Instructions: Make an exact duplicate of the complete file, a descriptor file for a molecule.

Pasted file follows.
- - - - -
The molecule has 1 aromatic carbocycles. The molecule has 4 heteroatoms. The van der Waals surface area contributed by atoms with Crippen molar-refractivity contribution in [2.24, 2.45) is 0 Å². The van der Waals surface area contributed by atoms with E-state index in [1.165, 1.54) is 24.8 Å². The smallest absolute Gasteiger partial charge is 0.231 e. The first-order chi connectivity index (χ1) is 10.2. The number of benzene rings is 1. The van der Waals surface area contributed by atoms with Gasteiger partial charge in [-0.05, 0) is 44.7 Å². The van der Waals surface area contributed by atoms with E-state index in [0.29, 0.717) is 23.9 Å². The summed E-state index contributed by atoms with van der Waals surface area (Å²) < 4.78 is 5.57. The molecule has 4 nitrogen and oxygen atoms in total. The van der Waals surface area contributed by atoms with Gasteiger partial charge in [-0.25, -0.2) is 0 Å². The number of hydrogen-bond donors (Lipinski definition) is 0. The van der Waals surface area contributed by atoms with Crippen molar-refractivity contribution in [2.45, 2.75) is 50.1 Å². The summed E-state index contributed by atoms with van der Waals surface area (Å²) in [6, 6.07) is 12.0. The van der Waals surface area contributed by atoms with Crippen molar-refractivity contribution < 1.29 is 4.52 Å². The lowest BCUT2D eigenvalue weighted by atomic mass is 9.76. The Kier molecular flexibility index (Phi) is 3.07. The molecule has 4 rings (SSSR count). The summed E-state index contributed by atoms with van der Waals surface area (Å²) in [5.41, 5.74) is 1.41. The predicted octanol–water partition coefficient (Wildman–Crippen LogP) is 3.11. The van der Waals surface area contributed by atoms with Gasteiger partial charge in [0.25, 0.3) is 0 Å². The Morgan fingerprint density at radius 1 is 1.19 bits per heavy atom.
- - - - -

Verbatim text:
The molecule has 1 aromatic carbocycles. The molecule has 4 heteroatoms. The van der Waals surface area contributed by atoms with Crippen molar-refractivity contribution in [2.24, 2.45) is 0 Å². The van der Waals surface area contributed by atoms with E-state index in [1.165, 1.54) is 24.8 Å². The smallest absolute Gasteiger partial charge is 0.231 e. The first-order chi connectivity index (χ1) is 10.2. The number of benzene rings is 1. The van der Waals surface area contributed by atoms with Gasteiger partial charge in [-0.05, 0) is 44.7 Å². The van der Waals surface area contributed by atoms with E-state index in [0.29, 0.717) is 23.9 Å². The summed E-state index contributed by atoms with van der Waals surface area (Å²) < 4.78 is 5.57. The molecule has 4 nitrogen and oxygen atoms in total. The van der Waals surface area contributed by atoms with Gasteiger partial charge in [-0.25, -0.2) is 0 Å². The number of hydrogen-bond donors (Lipinski definition) is 0. The van der Waals surface area contributed by atoms with Crippen molar-refractivity contribution in [2.45, 2.75) is 50.1 Å². The summed E-state index contributed by atoms with van der Waals surface area (Å²) in [6, 6.07) is 12.0. The van der Waals surface area contributed by atoms with Crippen molar-refractivity contribution < 1.29 is 4.52 Å². The lowest BCUT2D eigenvalue weighted by atomic mass is 9.76. The Kier molecular flexibility index (Phi) is 3.07. The molecule has 4 rings (SSSR count). The summed E-state index contributed by atoms with van der Waals surface area (Å²) in [5.41, 5.74) is 1.41. The predicted octanol–water partition coefficient (Wildman–Crippen LogP) is 3.11. The van der Waals surface area contributed by atoms with Gasteiger partial charge in [0.25, 0.3) is 0 Å². The Morgan fingerprint density at radius 1 is 1.19 bits per heavy atom.